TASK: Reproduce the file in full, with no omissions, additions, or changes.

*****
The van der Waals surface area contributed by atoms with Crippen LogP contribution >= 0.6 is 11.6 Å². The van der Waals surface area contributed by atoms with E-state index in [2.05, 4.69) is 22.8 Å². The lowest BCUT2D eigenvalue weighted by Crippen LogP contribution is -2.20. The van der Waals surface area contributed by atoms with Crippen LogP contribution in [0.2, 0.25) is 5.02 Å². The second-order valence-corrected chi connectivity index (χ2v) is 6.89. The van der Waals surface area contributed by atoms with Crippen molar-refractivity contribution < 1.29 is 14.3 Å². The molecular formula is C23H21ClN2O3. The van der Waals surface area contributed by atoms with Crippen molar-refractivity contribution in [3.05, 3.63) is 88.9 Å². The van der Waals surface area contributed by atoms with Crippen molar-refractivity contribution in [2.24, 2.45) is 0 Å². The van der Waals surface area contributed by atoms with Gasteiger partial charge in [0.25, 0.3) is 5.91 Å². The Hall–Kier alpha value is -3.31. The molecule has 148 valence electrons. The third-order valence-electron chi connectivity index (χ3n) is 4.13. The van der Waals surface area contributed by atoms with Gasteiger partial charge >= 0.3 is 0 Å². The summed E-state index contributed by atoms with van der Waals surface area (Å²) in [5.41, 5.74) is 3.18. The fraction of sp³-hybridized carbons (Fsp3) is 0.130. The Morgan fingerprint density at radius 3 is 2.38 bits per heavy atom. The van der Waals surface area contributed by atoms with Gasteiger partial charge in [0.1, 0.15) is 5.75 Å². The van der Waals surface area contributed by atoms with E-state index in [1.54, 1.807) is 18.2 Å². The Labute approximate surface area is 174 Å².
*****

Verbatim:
The van der Waals surface area contributed by atoms with Crippen LogP contribution >= 0.6 is 11.6 Å². The van der Waals surface area contributed by atoms with E-state index in [2.05, 4.69) is 22.8 Å². The lowest BCUT2D eigenvalue weighted by Crippen LogP contribution is -2.20. The van der Waals surface area contributed by atoms with Crippen LogP contribution in [0.2, 0.25) is 5.02 Å². The second-order valence-corrected chi connectivity index (χ2v) is 6.89. The van der Waals surface area contributed by atoms with Crippen molar-refractivity contribution < 1.29 is 14.3 Å². The molecular formula is C23H21ClN2O3. The van der Waals surface area contributed by atoms with Crippen molar-refractivity contribution in [3.05, 3.63) is 88.9 Å². The van der Waals surface area contributed by atoms with Crippen molar-refractivity contribution in [2.24, 2.45) is 0 Å². The van der Waals surface area contributed by atoms with Gasteiger partial charge in [0.25, 0.3) is 5.91 Å². The Hall–Kier alpha value is -3.31. The molecule has 148 valence electrons. The third-order valence-electron chi connectivity index (χ3n) is 4.13. The van der Waals surface area contributed by atoms with Gasteiger partial charge >= 0.3 is 0 Å². The summed E-state index contributed by atoms with van der Waals surface area (Å²) in [5.41, 5.74) is 3.18. The fraction of sp³-hybridized carbons (Fsp3) is 0.130. The Morgan fingerprint density at radius 3 is 2.38 bits per heavy atom. The van der Waals surface area contributed by atoms with Gasteiger partial charge in [0.1, 0.15) is 5.75 Å². The van der Waals surface area contributed by atoms with E-state index in [1.54, 1.807) is 18.2 Å². The Labute approximate surface area is 174 Å².